Democrat’s Tax Break for Low-Wage Earners Would Be Second in Two Years

Assembly Speaker Prieto makes rare appearance before committee to urge lawmakers to boost NJ’s already generous Earned Income Tax Credit to 40 percent of federal allowance

Assembly Speaker Vincent Prieto (D-Hudson) testifying before the Assembly Appropriations Committee.
The push by a key Democratic lawmaker to increase New Jersey’s version of the Earned Income Tax Credit for the second time in less than a year comes as state tax collections have continued to rebound in the wake of the recent recession, and as tax breaks for businesses have also been expanded several times by the Christie administration.

In a way, the effort looks a bit like history repeating itself. Gov. Chris Christie and Democratic legislative leaders worked together last year to increase the tax credit, which benefits New Jersey’s lowest-wage workers.

If successful, the effort would improve what is already one of the most generous state Earned Income Tax Credits in the country. Advocates for the poor say it is desperately needed, given New Jersey’s high cost of living. Assembly Speaker Vincent Prieto — who this year is pushing a broad anti-poverty initiative — personally testified before the Assembly Appropriations Committee yesterday to make that case.

But this not simply a matter of déjà vu. Winning support from Christie, a second-term Republican, and GOP lawmakers for another increase so soon after last year’s remains a challenge given there’s little money available right now for new tax cuts in the current state budget. The same holds true for the spending plan Christie has put forward for the next fiscal year. Prieto’s measure seeking to boost the credit passed the committee yesterday, but without any votes from Republicans.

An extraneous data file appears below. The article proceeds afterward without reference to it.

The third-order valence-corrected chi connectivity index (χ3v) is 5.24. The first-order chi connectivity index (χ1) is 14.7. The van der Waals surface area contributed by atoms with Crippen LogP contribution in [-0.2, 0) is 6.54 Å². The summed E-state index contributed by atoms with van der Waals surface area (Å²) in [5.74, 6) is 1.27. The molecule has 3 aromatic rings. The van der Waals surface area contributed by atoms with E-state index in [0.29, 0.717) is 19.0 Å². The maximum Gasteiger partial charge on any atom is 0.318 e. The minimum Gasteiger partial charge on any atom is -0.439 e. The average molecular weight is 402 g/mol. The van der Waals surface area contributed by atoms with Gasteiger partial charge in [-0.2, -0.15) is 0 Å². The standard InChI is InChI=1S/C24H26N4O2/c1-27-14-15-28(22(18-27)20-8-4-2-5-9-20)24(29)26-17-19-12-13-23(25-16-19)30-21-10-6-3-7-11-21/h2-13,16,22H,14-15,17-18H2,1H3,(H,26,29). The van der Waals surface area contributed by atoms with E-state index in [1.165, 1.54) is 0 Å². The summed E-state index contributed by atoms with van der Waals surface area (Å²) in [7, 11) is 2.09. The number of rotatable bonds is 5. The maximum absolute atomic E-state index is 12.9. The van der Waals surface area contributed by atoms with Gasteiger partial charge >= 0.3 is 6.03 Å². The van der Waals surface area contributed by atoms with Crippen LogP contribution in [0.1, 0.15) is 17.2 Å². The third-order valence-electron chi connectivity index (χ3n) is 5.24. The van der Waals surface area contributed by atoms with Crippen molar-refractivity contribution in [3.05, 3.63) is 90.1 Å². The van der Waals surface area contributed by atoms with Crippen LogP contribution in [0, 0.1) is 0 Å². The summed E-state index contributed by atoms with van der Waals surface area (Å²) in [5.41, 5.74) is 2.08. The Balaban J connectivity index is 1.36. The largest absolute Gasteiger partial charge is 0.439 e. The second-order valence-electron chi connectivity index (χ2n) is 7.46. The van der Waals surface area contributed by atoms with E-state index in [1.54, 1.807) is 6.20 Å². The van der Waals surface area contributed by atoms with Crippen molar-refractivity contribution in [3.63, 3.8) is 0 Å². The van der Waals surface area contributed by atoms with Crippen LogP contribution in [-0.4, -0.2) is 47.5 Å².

Right now, New Jersey provides low-wage workers with a tax credit that is equal to 30 percent of the federal version of the Earned Income Tax Credit. More than 500,000 households in New Jersey qualify for the state credit, which totals about $630 for the average working family.

Christie worked with Prieto (D-Hudson) and other Democrats in the Legislature last June to bump the state version of the credit up from 20 percent of the federal credit. That effort came on the eve of Christie’s decision last year to jump into the 2016 GOP presidential primary, giving him a new tax cut to brag about on the campaign trail during his bid for the GOP nomination, which he abandoned last month.

The increase that was approved last year also reversed an earlier cut to the same tax credit that Christie enacted shortly after taking office in early 2010 while New Jersey was in the midst of the Great Recession. He said last June that since state tax collections had improved once the recession ended, the tax cut for the working poor was a top priority.

“I have always stated that I would reduce taxes for the working poor as soon as the budget allowed,” Christie said at the time.

[related]But Prieto, the sponsor of the measure that seeks to again increase the state’s Earned Income Tax Credit, said many in New Jersey still struggle with poverty even while working fulltime, but in low-paying jobs. Increasing the state credit up to 40 percent of the federal credit would boost the benefit for the average working family up to $963, he said.